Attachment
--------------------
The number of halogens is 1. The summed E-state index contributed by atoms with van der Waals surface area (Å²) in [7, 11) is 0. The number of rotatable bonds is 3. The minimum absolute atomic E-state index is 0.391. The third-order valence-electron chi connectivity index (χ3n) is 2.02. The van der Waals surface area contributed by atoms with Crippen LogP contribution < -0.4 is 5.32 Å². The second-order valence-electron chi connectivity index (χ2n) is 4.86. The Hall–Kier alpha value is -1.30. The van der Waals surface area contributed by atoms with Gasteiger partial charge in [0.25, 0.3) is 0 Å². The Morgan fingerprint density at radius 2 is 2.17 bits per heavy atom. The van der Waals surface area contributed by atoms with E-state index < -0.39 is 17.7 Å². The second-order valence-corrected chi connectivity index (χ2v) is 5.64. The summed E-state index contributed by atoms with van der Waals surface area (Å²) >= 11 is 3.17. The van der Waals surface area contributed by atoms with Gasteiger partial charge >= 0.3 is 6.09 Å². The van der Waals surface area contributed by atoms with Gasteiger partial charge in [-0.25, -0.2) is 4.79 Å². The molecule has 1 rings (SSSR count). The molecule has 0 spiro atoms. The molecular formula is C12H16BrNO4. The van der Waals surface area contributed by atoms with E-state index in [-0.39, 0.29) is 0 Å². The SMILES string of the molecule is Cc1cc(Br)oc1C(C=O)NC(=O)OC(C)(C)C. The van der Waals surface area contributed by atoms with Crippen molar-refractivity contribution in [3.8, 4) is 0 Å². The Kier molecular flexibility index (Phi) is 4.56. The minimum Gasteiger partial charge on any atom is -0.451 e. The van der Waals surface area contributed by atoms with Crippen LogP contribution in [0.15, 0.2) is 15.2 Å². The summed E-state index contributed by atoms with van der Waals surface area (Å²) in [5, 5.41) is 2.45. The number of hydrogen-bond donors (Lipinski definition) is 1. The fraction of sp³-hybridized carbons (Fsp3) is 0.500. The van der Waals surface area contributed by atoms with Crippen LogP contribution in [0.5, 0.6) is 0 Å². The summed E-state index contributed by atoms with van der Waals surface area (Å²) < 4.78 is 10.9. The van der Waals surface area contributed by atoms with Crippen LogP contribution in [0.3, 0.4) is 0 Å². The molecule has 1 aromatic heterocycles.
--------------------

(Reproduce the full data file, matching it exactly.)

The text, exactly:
The number of halogens is 1. The summed E-state index contributed by atoms with van der Waals surface area (Å²) in [7, 11) is 0. The number of rotatable bonds is 3. The minimum absolute atomic E-state index is 0.391. The third-order valence-electron chi connectivity index (χ3n) is 2.02. The van der Waals surface area contributed by atoms with Crippen LogP contribution < -0.4 is 5.32 Å². The second-order valence-electron chi connectivity index (χ2n) is 4.86. The Hall–Kier alpha value is -1.30. The van der Waals surface area contributed by atoms with Gasteiger partial charge in [0.25, 0.3) is 0 Å². The Morgan fingerprint density at radius 2 is 2.17 bits per heavy atom. The van der Waals surface area contributed by atoms with E-state index < -0.39 is 17.7 Å². The second-order valence-corrected chi connectivity index (χ2v) is 5.64. The summed E-state index contributed by atoms with van der Waals surface area (Å²) >= 11 is 3.17. The van der Waals surface area contributed by atoms with Gasteiger partial charge >= 0.3 is 6.09 Å². The van der Waals surface area contributed by atoms with Gasteiger partial charge in [-0.25, -0.2) is 4.79 Å². The molecule has 1 rings (SSSR count). The molecule has 0 spiro atoms. The molecular formula is C12H16BrNO4. The van der Waals surface area contributed by atoms with E-state index in [-0.39, 0.29) is 0 Å². The SMILES string of the molecule is Cc1cc(Br)oc1C(C=O)NC(=O)OC(C)(C)C. The van der Waals surface area contributed by atoms with Crippen molar-refractivity contribution in [3.8, 4) is 0 Å². The Kier molecular flexibility index (Phi) is 4.56. The minimum Gasteiger partial charge on any atom is -0.451 e. The van der Waals surface area contributed by atoms with Crippen LogP contribution in [0.15, 0.2) is 15.2 Å². The summed E-state index contributed by atoms with van der Waals surface area (Å²) in [5, 5.41) is 2.45. The number of hydrogen-bond donors (Lipinski definition) is 1. The fraction of sp³-hybridized carbons (Fsp3) is 0.500. The van der Waals surface area contributed by atoms with Crippen LogP contribution in [0.5, 0.6) is 0 Å². The summed E-state index contributed by atoms with van der Waals surface area (Å²) < 4.78 is 10.9. The van der Waals surface area contributed by atoms with Crippen LogP contribution in [0.3, 0.4) is 0 Å². The molecule has 1 aromatic heterocycles.